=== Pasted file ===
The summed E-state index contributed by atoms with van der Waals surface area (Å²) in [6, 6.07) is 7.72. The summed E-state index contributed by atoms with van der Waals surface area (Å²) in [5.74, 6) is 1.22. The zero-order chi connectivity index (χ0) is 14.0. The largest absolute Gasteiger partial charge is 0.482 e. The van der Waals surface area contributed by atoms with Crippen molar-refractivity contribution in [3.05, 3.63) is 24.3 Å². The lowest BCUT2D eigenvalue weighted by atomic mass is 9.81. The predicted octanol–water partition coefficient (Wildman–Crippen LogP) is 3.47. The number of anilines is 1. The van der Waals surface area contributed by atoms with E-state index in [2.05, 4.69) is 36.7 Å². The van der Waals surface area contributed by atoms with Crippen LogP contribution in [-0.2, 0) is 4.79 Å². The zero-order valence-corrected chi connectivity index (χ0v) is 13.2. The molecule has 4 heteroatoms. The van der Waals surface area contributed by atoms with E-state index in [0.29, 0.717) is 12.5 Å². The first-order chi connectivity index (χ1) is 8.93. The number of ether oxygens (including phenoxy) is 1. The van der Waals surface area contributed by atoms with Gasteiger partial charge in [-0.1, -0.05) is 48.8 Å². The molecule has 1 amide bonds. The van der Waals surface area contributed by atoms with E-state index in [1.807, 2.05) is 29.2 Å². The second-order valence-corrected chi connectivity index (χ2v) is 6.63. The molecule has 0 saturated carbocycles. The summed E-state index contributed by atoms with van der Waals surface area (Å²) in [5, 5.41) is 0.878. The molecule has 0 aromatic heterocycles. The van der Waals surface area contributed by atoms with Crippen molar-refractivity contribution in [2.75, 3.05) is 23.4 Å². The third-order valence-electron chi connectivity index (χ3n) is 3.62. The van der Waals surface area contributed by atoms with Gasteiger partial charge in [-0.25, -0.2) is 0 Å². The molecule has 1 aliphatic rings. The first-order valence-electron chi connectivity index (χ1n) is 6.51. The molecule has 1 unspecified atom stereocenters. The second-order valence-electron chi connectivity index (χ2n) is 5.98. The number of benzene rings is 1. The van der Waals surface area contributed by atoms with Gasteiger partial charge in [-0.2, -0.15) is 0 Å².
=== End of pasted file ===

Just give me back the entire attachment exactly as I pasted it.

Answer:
The summed E-state index contributed by atoms with van der Waals surface area (Å²) in [6, 6.07) is 7.72. The summed E-state index contributed by atoms with van der Waals surface area (Å²) in [5.74, 6) is 1.22. The zero-order chi connectivity index (χ0) is 14.0. The largest absolute Gasteiger partial charge is 0.482 e. The van der Waals surface area contributed by atoms with Crippen molar-refractivity contribution in [3.05, 3.63) is 24.3 Å². The lowest BCUT2D eigenvalue weighted by atomic mass is 9.81. The predicted octanol–water partition coefficient (Wildman–Crippen LogP) is 3.47. The number of anilines is 1. The van der Waals surface area contributed by atoms with E-state index in [2.05, 4.69) is 36.7 Å². The van der Waals surface area contributed by atoms with Crippen LogP contribution in [-0.2, 0) is 4.79 Å². The zero-order valence-corrected chi connectivity index (χ0v) is 13.2. The molecule has 4 heteroatoms. The van der Waals surface area contributed by atoms with E-state index in [0.29, 0.717) is 12.5 Å². The first-order chi connectivity index (χ1) is 8.93. The number of ether oxygens (including phenoxy) is 1. The van der Waals surface area contributed by atoms with Gasteiger partial charge in [-0.1, -0.05) is 48.8 Å². The molecule has 1 amide bonds. The van der Waals surface area contributed by atoms with E-state index in [1.807, 2.05) is 29.2 Å². The second-order valence-corrected chi connectivity index (χ2v) is 6.63. The molecule has 0 saturated carbocycles. The summed E-state index contributed by atoms with van der Waals surface area (Å²) in [5, 5.41) is 0.878. The molecule has 0 aromatic heterocycles. The van der Waals surface area contributed by atoms with Crippen molar-refractivity contribution in [2.75, 3.05) is 23.4 Å². The third-order valence-electron chi connectivity index (χ3n) is 3.62. The van der Waals surface area contributed by atoms with Gasteiger partial charge in [-0.25, -0.2) is 0 Å². The molecule has 1 aliphatic rings. The first-order valence-electron chi connectivity index (χ1n) is 6.51. The molecule has 1 unspecified atom stereocenters. The second-order valence-electron chi connectivity index (χ2n) is 5.98. The number of benzene rings is 1. The van der Waals surface area contributed by atoms with Gasteiger partial charge in [-0.2, -0.15) is 0 Å².